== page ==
Science

Why Google is building its own ad blocker

Why Google is building its own ad blocker

Google's Chrome now has a baked-in ad-blocker that selectively targets Web sites that include auto-play adverts, pop-up adverts that have count-down timers, or mobile adverts that take up more than 30% of the user's screen at once, among others. Now, Google going all-in with a set of criteria for what ads will be kosher in Chrome.

In April, news of Google's planned ad blocker was met with apprehension from publishers, who anxious that the technology would torpedo their ad-supported websites and services.

Google today implemented its ad-blocking filter, hiding content from websites that don't conform to its Better Ads Standards.

When at least one ad is blocked in this way, it will show the user that some content has been blocked, giving them the choice to unblock the content if they wish. Further, ads on both desktop and mobile segments are being targeted.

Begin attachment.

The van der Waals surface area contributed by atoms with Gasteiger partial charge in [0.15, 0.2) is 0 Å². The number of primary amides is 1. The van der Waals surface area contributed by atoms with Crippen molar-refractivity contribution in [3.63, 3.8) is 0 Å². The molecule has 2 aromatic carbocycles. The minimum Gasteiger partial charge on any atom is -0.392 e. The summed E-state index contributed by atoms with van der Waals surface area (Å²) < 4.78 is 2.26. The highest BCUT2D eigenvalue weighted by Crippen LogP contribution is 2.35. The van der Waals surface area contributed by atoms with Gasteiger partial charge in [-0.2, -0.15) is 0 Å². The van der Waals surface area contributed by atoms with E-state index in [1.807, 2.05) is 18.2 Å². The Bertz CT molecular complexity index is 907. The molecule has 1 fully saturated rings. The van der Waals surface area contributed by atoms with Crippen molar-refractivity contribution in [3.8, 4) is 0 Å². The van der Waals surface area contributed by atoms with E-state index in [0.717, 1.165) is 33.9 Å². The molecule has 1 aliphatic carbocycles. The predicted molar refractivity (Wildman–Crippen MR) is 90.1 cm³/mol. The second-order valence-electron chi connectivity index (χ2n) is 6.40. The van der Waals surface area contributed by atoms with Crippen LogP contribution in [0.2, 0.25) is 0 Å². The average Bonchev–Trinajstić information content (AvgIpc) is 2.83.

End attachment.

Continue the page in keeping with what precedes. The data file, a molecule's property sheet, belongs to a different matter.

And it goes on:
200 million people around the world now use ad blockers, and Google earned over$72 billion from advertising in 2017 and with Chrome accounting for 47.5 percent of the United States browser market the company is obviously keen to protect its revenues. Which is good. As a publisher, we ban those ads on our site already.

Here is the list of ads that will trigger Google Ad blocker.

This means that even if there are some adverts on the offending sites that Google does not consider disruptive, they will also be blocked, including Google ads. However, the rampant and largely unorganized manner that sites had started to display ads led to the rise of a distinct class of plugins, that of ad blockers. With the more disrupting ones kept out of the way, Google is hoping the better ones continue to remain in existence, which again is where its revenues come from.

In a blog post, Google explained the technicalities: "At a technical level, when a Chrome user navigates to a page, Chrome's ad filter first checks if that page belongs to a site that fails the Better Ads Standards". It remains to be seen though how things pan out over a period of time.